In the Wake of Terror
The war on terrorism and the threat of chemical and biological weapons have brought a new urgency to already complex moral and bioethical questions. In the Wake of Terror presents thought-provoking essays on many of the troubling issues facing American society, written by experts from the fields of medicine, health care policy, law, political science, history, philosophy, and theology.One of the first potential casualties of catastrophic circumstances is civil liberties. In the past, medical experiments conducted for national security purposes have violated ethical standards, and this book questions whether current policy provides sufficient safeguards against further abuses. It also focuses on public health issues, offering contrasting views on the extent to which civil authorities should be allowed to restrict freedom of movement in the name of national security and debating whether aggressive public health interventions improve public confidence and cooperation or detract from them.A major area of concern is preparedness for future terrorist attacks. Chapters are devoted to ethical issues involved in the development, distribution, and rationing of vaccines and antidotes; resource allocation and medical triage; the moral duties of emergency health workers and other first responders; and the obligations of private entities such as managed care organizations and pharmaceutical companies. Contributors also address the implications of terrorism for our health insurance system and the role of genetic advances in bioterrorism. Underlying all of these issues, the authors argue, is the need to maintain a spirit of social solidarity, which can in turn only be achieved if preparations are publicly acknowledged and generally regarded as both prudent and fair.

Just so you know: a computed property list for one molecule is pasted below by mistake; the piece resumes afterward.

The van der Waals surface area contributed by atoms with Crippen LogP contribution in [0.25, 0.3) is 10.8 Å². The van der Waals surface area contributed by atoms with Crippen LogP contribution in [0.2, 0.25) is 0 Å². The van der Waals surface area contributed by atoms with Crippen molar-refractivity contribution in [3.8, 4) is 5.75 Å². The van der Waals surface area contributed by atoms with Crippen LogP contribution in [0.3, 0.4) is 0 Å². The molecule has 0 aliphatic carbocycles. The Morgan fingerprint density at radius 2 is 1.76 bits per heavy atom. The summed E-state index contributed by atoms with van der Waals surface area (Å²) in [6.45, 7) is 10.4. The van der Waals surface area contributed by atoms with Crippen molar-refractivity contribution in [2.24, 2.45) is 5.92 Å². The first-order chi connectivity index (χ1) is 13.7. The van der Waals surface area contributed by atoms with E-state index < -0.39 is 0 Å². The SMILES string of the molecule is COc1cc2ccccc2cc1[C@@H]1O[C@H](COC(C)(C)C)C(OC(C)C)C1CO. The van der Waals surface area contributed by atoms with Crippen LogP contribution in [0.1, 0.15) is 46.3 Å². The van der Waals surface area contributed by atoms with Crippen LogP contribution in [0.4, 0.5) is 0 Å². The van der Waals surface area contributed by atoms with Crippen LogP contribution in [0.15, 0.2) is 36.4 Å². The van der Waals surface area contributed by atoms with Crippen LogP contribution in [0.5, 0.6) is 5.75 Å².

About the Editor
Jonathan D. Moreno is David and Lyn Silfen University Professor of Ethics and Professor of Medical Ethics and of the History and Sociology of Science at the University of Pennsylvania
—Jeffrey Kahn, Director, Center for Bioethics, and Professor of Medicine, University of Minnesota
—Anna Mastroianni, University of Washington School of Law and Institute for Public Health Genetics
—R. Alta Charo, Professor of Law and Bioethics, University of Wisconsin Law and Medical Schools